MANY people can remember when their school assignments reached a critical mass of difficulty that pushed them away from lighter-weight research materials toward that most massive of references -- the Encyclopaedia Britannica. The prose was a little thicker, but the layers of detail and learning were rich, a new frontier for the budding scholar.
That experience, apparently, has become rarer in recent years, if you judge by Britannica's sales, which dropped from 117,000 sets of encyclopedias in 1990 to 51,000 last year. The private foundation that publishes them has been losing money on the books for a number of years and recently decided to sell Britannica, hoping for a buyer with the capital to transport the encyclopedia into the information age.
There's irony here, since if any enterprise has a grip on vast amounts of information, it's Britannica. It's all there, right at the fingertips, with all the familiarity and convenience of print. (Or at least it was until the shift, a few years ago, to a confounding system involving ''Macropaedia'' and ''Micropaedia'' -- a move that may have precipitated some of the sales slide.)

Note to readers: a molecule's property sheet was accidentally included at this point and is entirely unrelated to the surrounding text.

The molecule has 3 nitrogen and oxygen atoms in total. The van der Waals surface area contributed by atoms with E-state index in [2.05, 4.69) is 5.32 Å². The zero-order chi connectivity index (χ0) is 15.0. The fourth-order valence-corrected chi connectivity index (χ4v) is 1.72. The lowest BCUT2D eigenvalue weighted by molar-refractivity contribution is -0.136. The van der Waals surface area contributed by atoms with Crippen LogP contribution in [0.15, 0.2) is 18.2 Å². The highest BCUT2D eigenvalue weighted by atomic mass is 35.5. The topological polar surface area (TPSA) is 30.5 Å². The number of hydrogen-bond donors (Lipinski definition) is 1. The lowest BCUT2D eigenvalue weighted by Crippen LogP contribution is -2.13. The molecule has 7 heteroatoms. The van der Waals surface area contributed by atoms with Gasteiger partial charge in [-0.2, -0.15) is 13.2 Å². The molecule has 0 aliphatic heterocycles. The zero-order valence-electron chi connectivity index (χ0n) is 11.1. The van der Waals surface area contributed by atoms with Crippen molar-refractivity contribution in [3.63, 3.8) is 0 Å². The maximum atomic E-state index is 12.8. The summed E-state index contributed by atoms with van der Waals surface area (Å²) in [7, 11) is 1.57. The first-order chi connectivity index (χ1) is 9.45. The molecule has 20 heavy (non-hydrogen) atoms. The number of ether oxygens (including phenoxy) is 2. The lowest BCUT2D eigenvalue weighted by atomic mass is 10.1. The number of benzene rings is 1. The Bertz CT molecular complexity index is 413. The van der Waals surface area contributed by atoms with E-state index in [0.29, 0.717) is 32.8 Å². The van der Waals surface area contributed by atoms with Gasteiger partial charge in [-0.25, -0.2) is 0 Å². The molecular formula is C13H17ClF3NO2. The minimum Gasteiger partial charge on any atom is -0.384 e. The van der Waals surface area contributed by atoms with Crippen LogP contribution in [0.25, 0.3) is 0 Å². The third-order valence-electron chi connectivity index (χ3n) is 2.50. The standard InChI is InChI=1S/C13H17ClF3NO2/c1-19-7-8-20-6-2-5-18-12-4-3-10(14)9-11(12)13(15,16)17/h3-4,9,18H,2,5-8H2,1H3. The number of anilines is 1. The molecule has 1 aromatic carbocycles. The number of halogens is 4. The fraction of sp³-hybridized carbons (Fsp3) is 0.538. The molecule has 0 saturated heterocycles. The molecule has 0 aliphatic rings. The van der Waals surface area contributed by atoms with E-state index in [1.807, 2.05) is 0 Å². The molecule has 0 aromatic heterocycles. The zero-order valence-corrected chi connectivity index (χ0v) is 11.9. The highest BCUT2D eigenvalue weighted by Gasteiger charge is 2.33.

Not that Britannica hasn't tried to move into the digital future. Like many of its competitors, Britannica has published a CD-ROM version of itself. But that came out later than other electronic encyclopedias, and it cost about 10 times as much. There's a limit to what computer users will spend to brag they've committed the Britannica to memory, so to speak.
Meanwhile, an on-line service from Britannica is winning belated praise from college users of the Internet. For those able to navigate electronically layered reference works, there's probably no text more hyper than a digitized Britannica.
Perhaps future young scholars will have the same experience as past generations, just in a different medium, with that familiar trade name -- almost synonymous with learning -- still intact. And it is expected that for a very long time to come, they will also have the option of leafing through the leather and paper artifact too, if the on-screen version feels too confining.